GATE TO INFINITY
Prog metal time. And unlike the last one from Gate To Infinity it’s not a concept album (boo!).
It’s actually the sixth album from the Austrian band who date back to the mid 2000’s but only the second one with the current lineup. It’s actually a mini album as the 5 tracks run for 24 minutes or so as, apparently, the feedback from their last release suggested they might want to condense their songs a wee bit. As if. It’s prog metal, damn it.
They bandy about the usual influences Symphony X, Dream Theater etc but I actually get a heavy metal Kansas vibe off the. Considering there are only two actual musicians involved – Berhard Hämmerle on guitars and Martin Hämmerle on drums and keyboards – they’ve managed to make a remarkably full sounding album. So a round of applause for their studio wizardry.
I must admit the vocals leave me a wee bit flat. There are moments where I want things to soar and a sustained vibrato isn’t what I’m waiting on. But there is plenty of good music. The title track is a corker while the almost brutal sound of ‘Stardust Falling’ is a real highlight and shows that the metal part of prog metal is firmly in place.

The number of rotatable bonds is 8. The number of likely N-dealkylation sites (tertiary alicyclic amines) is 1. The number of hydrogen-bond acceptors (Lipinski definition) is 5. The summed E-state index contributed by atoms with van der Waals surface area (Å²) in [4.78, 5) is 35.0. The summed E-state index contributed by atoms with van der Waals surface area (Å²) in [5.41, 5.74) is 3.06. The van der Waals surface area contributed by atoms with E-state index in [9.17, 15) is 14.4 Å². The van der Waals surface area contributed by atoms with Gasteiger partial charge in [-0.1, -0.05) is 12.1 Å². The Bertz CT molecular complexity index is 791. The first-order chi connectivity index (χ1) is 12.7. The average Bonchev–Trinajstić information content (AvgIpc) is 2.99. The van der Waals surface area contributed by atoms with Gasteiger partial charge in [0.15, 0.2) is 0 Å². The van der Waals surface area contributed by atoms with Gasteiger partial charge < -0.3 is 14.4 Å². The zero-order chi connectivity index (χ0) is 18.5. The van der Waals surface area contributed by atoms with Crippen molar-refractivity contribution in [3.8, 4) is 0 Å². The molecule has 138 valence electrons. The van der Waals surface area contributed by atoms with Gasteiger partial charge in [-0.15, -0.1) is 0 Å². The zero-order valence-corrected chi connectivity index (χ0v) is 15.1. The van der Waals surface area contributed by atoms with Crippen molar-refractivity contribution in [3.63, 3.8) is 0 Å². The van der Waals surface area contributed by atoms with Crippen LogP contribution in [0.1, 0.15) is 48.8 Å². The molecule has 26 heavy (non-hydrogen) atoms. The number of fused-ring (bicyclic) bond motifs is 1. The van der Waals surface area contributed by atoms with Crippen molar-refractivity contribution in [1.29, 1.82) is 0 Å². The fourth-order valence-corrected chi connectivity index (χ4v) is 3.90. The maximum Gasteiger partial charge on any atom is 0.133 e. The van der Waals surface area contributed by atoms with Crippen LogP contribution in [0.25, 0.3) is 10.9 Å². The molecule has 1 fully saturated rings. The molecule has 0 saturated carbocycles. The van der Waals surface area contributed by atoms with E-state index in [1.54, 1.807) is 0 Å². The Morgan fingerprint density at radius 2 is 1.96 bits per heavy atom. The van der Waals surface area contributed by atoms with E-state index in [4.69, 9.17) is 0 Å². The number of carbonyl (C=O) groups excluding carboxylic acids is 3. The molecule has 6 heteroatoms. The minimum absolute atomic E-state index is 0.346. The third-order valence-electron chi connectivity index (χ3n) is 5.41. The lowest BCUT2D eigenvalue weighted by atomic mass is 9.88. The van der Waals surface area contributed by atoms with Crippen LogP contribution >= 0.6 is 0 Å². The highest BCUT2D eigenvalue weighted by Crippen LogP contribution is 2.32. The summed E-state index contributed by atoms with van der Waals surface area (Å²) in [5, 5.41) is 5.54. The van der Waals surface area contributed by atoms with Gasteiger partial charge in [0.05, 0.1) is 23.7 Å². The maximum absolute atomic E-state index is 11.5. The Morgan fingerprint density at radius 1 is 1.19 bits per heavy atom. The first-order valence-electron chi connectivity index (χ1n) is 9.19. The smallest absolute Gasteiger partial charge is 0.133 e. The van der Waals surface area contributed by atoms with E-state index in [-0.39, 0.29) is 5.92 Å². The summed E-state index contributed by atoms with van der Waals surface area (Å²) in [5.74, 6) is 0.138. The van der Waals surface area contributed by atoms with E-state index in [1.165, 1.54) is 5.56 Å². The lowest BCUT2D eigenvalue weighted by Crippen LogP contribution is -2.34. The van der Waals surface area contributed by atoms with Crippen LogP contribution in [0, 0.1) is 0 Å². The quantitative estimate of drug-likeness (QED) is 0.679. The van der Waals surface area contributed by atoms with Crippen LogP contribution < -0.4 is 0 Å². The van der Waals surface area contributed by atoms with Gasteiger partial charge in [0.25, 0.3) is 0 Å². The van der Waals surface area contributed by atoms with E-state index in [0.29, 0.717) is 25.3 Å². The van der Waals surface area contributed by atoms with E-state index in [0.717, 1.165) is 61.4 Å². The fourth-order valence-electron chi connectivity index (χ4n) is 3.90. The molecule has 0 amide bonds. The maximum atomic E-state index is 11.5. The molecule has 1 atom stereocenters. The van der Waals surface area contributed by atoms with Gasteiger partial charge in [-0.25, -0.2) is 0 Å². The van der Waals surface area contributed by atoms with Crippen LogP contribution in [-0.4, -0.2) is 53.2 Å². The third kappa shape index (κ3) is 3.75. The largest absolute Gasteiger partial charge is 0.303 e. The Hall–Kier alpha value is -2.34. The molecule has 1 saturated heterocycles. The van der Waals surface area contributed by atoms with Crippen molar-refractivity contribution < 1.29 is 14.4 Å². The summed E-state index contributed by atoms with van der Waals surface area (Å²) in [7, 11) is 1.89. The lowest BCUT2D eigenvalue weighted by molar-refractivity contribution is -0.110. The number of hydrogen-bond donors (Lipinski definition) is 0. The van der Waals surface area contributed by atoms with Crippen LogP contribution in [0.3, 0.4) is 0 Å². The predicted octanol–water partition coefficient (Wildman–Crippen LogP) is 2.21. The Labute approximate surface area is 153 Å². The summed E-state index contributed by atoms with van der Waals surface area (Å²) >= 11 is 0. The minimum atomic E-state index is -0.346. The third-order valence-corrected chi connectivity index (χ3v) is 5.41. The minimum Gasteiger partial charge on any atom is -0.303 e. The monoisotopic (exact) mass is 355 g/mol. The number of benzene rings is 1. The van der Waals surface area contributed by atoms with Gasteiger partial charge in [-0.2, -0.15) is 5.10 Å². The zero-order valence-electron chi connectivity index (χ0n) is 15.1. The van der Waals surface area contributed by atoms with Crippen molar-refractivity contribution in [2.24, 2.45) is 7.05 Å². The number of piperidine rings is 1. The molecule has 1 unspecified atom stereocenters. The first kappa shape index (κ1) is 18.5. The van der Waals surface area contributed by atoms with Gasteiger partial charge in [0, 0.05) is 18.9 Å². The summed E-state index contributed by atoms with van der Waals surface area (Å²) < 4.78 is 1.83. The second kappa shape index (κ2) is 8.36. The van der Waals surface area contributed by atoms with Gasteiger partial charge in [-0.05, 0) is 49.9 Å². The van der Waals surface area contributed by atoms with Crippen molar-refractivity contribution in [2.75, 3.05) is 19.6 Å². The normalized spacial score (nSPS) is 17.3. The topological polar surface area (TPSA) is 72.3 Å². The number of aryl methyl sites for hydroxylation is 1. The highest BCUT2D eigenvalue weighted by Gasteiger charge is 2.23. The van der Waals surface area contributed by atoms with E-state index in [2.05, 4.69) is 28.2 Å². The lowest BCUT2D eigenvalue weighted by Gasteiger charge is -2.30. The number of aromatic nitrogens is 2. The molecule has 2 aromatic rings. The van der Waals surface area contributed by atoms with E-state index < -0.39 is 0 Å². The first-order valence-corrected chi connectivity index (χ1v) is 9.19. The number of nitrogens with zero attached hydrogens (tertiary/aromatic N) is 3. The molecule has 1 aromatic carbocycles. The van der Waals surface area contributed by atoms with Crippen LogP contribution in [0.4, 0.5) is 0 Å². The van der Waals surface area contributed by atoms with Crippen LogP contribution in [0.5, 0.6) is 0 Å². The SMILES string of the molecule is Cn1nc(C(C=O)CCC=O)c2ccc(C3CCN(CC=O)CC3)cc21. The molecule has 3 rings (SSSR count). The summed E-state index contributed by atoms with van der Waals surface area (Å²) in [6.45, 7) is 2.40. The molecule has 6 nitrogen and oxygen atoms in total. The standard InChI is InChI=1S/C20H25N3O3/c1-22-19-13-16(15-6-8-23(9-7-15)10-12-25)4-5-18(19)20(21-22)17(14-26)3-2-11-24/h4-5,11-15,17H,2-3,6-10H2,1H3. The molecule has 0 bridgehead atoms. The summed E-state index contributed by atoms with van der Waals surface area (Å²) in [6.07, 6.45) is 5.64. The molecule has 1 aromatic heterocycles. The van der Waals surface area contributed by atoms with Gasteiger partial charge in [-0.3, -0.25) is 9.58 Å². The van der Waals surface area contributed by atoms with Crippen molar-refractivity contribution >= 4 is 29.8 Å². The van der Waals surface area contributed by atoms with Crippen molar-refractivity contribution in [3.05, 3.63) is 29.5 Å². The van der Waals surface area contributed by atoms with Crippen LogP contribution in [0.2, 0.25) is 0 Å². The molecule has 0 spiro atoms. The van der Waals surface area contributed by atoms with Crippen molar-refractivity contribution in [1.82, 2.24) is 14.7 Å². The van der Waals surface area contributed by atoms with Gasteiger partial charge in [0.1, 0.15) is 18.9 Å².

SCOTT REED’S STRING THEORY
Are you ready to shred? I said ARE YOU READY TO SHRED? Scott Reed is certainly ready to shred. He’s the musical director and co-founder of the Adelaide based CircAxe, a heavy metal-circus-opera but this is his debut solo release.
And shred he does on this all instrumental album. So how much of this you’ll enjoy really does depend on whether that particular sound is one that gets your gusset all in a twist. His variety of shred is of the prog metal variety and he’s managed to save up enough to get ex Dream Theater / Black Country Communion fella Derek Sherinian to add his keyboard touches to half of the eight tracks on offer.
His sound is quite a dense and dark one. ‘The Seduction’ is probably the best example of that although it’s a very misleading title. If I invited a young lady back to admire my etchings and put that on, she’d be running for the hills.
There are a lot of pounding riffs on offer and if you are the sort of person who thinks Yngwie Malmsteen got better after he stopped writing songs then you’re probably going to like this.
St Columba’s Hospice Tribute Fund for Linda Hamilton